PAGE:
Location: 736 Bellefonte St., Shadyside. 412-682-1481
Hours: Mon.-Thu. 5-9:30 p.m.; Fri. 5-10 p.m.; Sat. noon-10 p.m.
Prices: Small plates $8-12; entrees $18-26
Fare: Tapas refined
Atmosphere: Mood-lit modern Mediterranean
Liquor: BYOB; license pending
Smoking: None permitted
You might have heard the statistic that half of all restaurants fail in the first year. We have no idea whether that's true. But we have noticed that whether restaurants sink or swim often has little to do with the considerations that guide our reviews: food preparation and presentation, value, service and atmosphere. Plenty of the meals we have enjoyed over the past five years are now mere memories, no longer available because they were served at establishments that have since closed.
This brings us to the space that now houses Costa del Sol, a Spanish tapas restaurant located below sidewalk level next to the Shadyside parking garage, where many Pittsburghers once dined at Pasta Piatta. While that Italian mainstay had a good run, lasting nearly two decades, it has now had four successors in nearly as many years. Though three didn't make it, we have enjoyed our visits to every single one. The fourth and latest, Costa del Sol, is no exception. Interestingly, it is the latest venture of Bikki Kocchar, whose restaurant Bikki was the first post-Piatta occupant of the space.
The interior, which in the first, eponymous Bikki era was stylishly redone in blond wood with cherry accents, is unchanged but for the addition of elegant little shelves of Mediterranean knick-knacks. These are surprisingly effective at shifting the atmosphere without detracting from the décor's modern sensibility. The menu manages a similar trick, presenting a select number of classic tapas dishes with a twist. In lieu of fried sardines, for instance, we found fresh anchovy filets; traditional risotto was dressed up with an unconventional topping, hazelnuts. With about 10 small plates and just a handful of entrees, chef Jeremiah C. Hickey clearly isn't trying to change the tapas paradigm; he just wants to put his training and originality to work.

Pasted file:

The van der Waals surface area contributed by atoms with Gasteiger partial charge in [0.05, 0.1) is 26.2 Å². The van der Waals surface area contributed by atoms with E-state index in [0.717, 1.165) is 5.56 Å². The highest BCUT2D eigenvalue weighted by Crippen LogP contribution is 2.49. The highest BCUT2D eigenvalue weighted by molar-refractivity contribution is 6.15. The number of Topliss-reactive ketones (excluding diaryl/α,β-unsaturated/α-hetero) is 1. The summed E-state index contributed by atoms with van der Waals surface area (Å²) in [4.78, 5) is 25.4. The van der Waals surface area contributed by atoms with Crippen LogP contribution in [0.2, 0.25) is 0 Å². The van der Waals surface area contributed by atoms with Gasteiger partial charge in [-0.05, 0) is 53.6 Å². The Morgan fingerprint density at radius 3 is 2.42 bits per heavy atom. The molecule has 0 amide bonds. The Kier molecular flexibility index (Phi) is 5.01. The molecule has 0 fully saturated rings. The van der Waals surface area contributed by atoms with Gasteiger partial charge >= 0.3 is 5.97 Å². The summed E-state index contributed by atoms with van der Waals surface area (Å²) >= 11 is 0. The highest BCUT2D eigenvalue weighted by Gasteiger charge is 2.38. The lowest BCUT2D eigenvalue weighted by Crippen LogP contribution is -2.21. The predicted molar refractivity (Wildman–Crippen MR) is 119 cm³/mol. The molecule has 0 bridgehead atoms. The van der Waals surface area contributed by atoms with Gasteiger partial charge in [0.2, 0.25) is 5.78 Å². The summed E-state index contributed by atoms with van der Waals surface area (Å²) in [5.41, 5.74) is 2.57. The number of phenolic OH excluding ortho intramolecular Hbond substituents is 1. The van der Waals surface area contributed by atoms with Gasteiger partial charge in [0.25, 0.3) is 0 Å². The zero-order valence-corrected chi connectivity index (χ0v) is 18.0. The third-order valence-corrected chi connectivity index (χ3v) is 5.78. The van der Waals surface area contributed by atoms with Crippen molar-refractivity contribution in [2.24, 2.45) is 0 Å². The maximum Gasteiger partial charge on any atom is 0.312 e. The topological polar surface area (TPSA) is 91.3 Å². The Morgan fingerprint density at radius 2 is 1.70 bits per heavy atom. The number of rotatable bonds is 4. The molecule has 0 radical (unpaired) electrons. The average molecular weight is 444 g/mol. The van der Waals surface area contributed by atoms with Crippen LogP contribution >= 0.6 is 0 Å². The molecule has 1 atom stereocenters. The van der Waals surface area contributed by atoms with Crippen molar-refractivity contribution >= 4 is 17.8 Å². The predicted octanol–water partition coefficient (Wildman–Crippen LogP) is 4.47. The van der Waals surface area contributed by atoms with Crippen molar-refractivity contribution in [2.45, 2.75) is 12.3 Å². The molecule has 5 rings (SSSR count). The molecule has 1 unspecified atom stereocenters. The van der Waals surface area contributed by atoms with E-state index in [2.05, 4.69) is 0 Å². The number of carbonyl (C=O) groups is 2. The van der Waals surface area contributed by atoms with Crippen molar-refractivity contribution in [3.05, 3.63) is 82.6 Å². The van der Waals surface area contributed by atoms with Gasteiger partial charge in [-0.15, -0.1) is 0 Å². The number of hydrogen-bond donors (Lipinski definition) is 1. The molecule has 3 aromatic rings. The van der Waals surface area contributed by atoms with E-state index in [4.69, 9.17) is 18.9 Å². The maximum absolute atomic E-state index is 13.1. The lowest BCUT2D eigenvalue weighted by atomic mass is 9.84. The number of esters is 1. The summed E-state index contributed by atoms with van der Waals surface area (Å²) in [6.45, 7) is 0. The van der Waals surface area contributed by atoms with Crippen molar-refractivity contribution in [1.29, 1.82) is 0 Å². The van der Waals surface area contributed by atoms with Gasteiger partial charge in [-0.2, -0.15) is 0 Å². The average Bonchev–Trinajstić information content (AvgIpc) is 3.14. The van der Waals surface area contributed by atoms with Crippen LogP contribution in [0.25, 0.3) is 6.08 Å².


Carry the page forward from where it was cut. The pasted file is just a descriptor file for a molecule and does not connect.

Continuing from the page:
The first dishes we tried gave us confidence in this approach. The aforementioned anchovies had nothing in common with the salty bane of pizzas and Caesar salads everywhere. Instead, the tiny white filets were firm and flavorful without being fishy, tossed in a simple, light, lemony vinaigrette that worked straight up or atop one of the wafer-thin, cracker-crisp crostini served alongside. A plate of white-bean pate, which also featured a lentil salad and black bean and cucumber salad alongside, was simple but expertly executed. The mashed white beans retained just a bit of texture to accent the otherwise velvety smoothness of the pate. The black beans and cucumber were slightly bland and watery, respectively, but the lentil salad was extraordinary. The yellow lentils themselves were tiny and al dente, creating a couscous-like effect, while minced carrots and celery showed wonderful vegetal character in their bright, tangy dressing. The same ultra-crisp crostini, striped with chive oil, were served alongside.
A round of warm tapas began with saffron risotto with mozzarella cheese and wine reduction. This was richly flavored with firm, creamy grains cleverly contrasted against a topping of crunchy ground hazelnuts, whose mildly nutty flavor complemented the warmth of the saffron. Marinated pork with bell peppers was less successful in both flavor and texture, with thin slices of pork slightly dry despite the marinade, and the rich-looking sauce not living up to its promise, instead delivering a hint of bitterness.
Costa del Sol offers just three entrees, and of course one of them is paella. Prepared for two and served in the traditional broad pan, it featured excellent, tender-firm rice in a light but well-seasoned sauce, generously studded with a broad variety of seafood, plus chicken and sausage. Unfortunately, the variety extended to quality and quantity, as well. Some of the seafood, like the scallops (both sea and bay) and mussels, were superb, while the salmon tasted twice-cooked. Chicken seemed dry despite a blend of white and dark meats, and crumbly chorizo was delicious but inexplicably scant.
Full from our broad sampling, we nonetheless stayed for dessert, enticed by cinnamon-lavender crème brûlée. The large bowl, perfect for sharing, was filled with a slightly wet custard topped with a substantial, crackly crust. We were most impressed by the flavor of this dish, an unusual combination in which neither cinnamon's spiciness nor lavender's floral character dominated. Instead, these heady flavors mingled and enriched the custard to exotic effect.
The brûlée was a reminder of Chef Hickey's most successful creations. His desire to innovate around the traditions of tapas is generally rewarded with appealing, highly flavorful dishes that seem fresh without a hint of pretentiousness. The only missing element, and the one that could halt the revolving door at 736 Bellefonte, is consistency.